About thirty miles east of Cincinnati, Louie Jones, Jr. lives with his daddy in a house that would disturb pretty much any person of color, and most white people. The front porch is positively saturated in creepy black statues and Confederate flags. Despite complaints from fellow residents of Lindale and New Richmond, Louie and his friend Tammy want the world to know that it’s just “antique art.” Nobody should have to see this in their neighborhood. Most of the statues appear to be from the same set, and have been modified with cheap black wigs and miniature lanterns, but Tammy, who offers no surname, claims they’re simply “baseball players,” even though they’re dressed in ceramic button down shirts and slacks, rather than uniforms one would associate with America’s pastime. Other statues include a watermelon-munching child; another weather-beaten piece is waving its very own Rebel flag. Additionally, a more modern black store mannequin, dressed for a late ‘90s prom, has dramatically oversized lips drawn on, and looks over the brood of bigotry. You can see her lips from the street. Jones seems content to let Tammy do most of the talking, and she’s happy to explain the meaning of the collection. When (reporter Maytal) Levi asked about the meaning of each figure on the porch, Tammy replied, «All the baseball players on there are actually from the first blacks that played the baseball game.» Levi asked, “What’s the black mannequin supposed to represent?” Tammy replied: “Like, the mom of the baseball players, basically.” Oh. That clears it right up, Tamster! The statues with Rick James wigs are a tribute to Jackie Robinson, see? Jones and Tammy, who apparently have declared themselves the arbiters of both good taste and what people are allowed to be offended by, talk over each other to insist that “In no way, shape, or form should anybody think that it’s racist.« x Embedded Content When pressed about the Confederate flags, Jones gets a bit confused, while Tammy gets more insistent. »They went up a few of them at one time and then a couple more were added, but the flags have always flown, that's for our country,« she said. [...] “The rebel flag, it's not racist,» Jones said. «It's for the war that we won, you know?» «Which war? The Civil War?» questioned Levi. Jones looks away to the road when asked if “we” means the North or the South. “We, as in the north.” «So, that would be the wrong flag to fly,» Levi says. «In some people's eyes,» said Tammy. Ohio, for those who don’t know, stayed in the Union during the Civil War, and Clermont County, where this KKKollection collection can be found, is home to 33 Freedom Trail sites, “19 of which are approved to the National Underground Railroad Network to Freedom.” The county website claims that’s the largest network in the nation. Looks like Louie and Tammy missed the memo. Levi asked Jones: «What would you say to someone driving by this saying that family hates black people?» “Everybody hates everybody, ya know?« Jones said. »It just depends on what you hate and what you like. It ain’t got nothing to do with race, we ain’t racial.” ”Thank you!” Tammy exclaimed. You can watch the full interview here, but be warned: it’s ridiculously offensive.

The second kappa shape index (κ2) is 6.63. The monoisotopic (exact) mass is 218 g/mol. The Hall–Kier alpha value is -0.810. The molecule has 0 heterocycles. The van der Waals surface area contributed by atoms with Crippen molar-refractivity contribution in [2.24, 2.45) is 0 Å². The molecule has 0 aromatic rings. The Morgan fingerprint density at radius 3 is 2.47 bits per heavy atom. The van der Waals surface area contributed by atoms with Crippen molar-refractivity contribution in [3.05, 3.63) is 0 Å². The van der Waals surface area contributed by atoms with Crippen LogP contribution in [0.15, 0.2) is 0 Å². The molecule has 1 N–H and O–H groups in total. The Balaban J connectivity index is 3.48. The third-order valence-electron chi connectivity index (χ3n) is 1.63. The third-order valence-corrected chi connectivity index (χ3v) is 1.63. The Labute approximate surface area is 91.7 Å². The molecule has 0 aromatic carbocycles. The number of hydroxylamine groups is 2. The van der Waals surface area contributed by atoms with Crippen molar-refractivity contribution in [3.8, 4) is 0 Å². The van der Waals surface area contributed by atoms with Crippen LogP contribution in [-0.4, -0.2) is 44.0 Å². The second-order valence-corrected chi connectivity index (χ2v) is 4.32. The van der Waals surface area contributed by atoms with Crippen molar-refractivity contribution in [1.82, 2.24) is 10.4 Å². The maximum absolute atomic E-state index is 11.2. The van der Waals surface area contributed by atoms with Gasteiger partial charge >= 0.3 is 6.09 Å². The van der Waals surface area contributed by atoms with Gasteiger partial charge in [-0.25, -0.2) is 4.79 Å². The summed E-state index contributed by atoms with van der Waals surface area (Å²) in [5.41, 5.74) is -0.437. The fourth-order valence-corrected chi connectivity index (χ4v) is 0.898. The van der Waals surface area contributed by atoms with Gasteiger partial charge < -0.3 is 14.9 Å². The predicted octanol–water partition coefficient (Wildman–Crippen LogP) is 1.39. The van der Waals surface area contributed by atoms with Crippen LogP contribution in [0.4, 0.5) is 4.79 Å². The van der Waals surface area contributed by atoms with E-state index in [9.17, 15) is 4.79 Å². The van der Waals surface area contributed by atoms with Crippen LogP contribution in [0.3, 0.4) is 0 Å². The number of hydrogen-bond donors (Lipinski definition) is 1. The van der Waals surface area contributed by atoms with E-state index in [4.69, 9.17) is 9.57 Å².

Several weeks ago, when Stormy Daniels' attorney Michael Avenatti was delighting in Donald Trump finally breaking his silence on the $130,000 hush-money payment executed by Michael Cohen, Avenatti made the point that Cohen was about to come under intense pressure as the lynchpin in both the Stormy saga and the Russia probe. «If this guy doesn't hold up ultimately,» he observed, «very bad things are going to happen to this administration.» That was the Thursday before the FBI's no-knock raid of Cohen's office and residences that have infinitely increased Donald Trump's legal jeopardy—expanding it beyond the Russia/election probe and into at least a decade of Trump's seedy business dealings. In other words, Avenatti predicted Trump's fate was about to lie in the hands of Cohen days in advance of the raid that has indeed initiated a tectonic shift in the forces bearing down on Trump's presidency and, now, also the family business that bears his name. After a year of cascading stories claiming that «All roads lead to...» Michael Flynn, Jared Kushner, Paul Manafort—the Cohen prophesy now stands apart for being manifestly true. And on Thursday of this week, Avenatti leveled another forecast while appearing on MSNBC's Deadline: «I do not believe this president will serve out his term—that's how serious I think this is.» «This» appeared to refer to Trump's entanglement with his own client, Daniels. But let's face it, the more tantalizing part of his declaration came before the em dash. The commingling of the Daniels case, which is a civil proceeding, with the criminal investigation that is now advancing in the Southern District of New York, makes it sometimes difficult for non-lawyers (myself included) to track them and their relevance to each other. That legal haze was only made more murky this week by yet another civil proceeding with yet another alleged Trump mistress, who made news when she was freed from a contract that was also intended to silence her, much like Daniels. Where the civil proceedings of Daniels and former Playboy model Karen McDougal meet up with the criminal investigation led by federal prosecutors in New York is that the payments to them provided at least part of the impetus for authorities to search Cohen's premises. But the two civil cases also took sharp turns away each other this week based on the lawyers handling them and presumably the goals of their clients. McDougal sought to be released from a contract with the parent company of the National Enquirer, American Media Inc. (AMI), that prevented her from telling her story to other outlets. AMI had originally threatened to fight McDougal's lawsuit but, following the Cohen raid, decided settling would be the smarter move rather than going through the process of pre-trial discovery (which could have gotten sticky for Trump, Cohen, and AMI). There's been some debate about whether McDougal got the best possible deal given the leverage she had following the Cohen raid, but ultimately she isn't under AMI's thumb anymore and that seemed to be her primary goal. Daniels and her lawyer Avenatti, on the other hand, appear to be on a take-no-prisoners mission aimed straight at the Oval Office. When Daniels made an appearance this week outside the New York courthouse where Cohen and his lawyers were battling the criminal case, she put them on notice.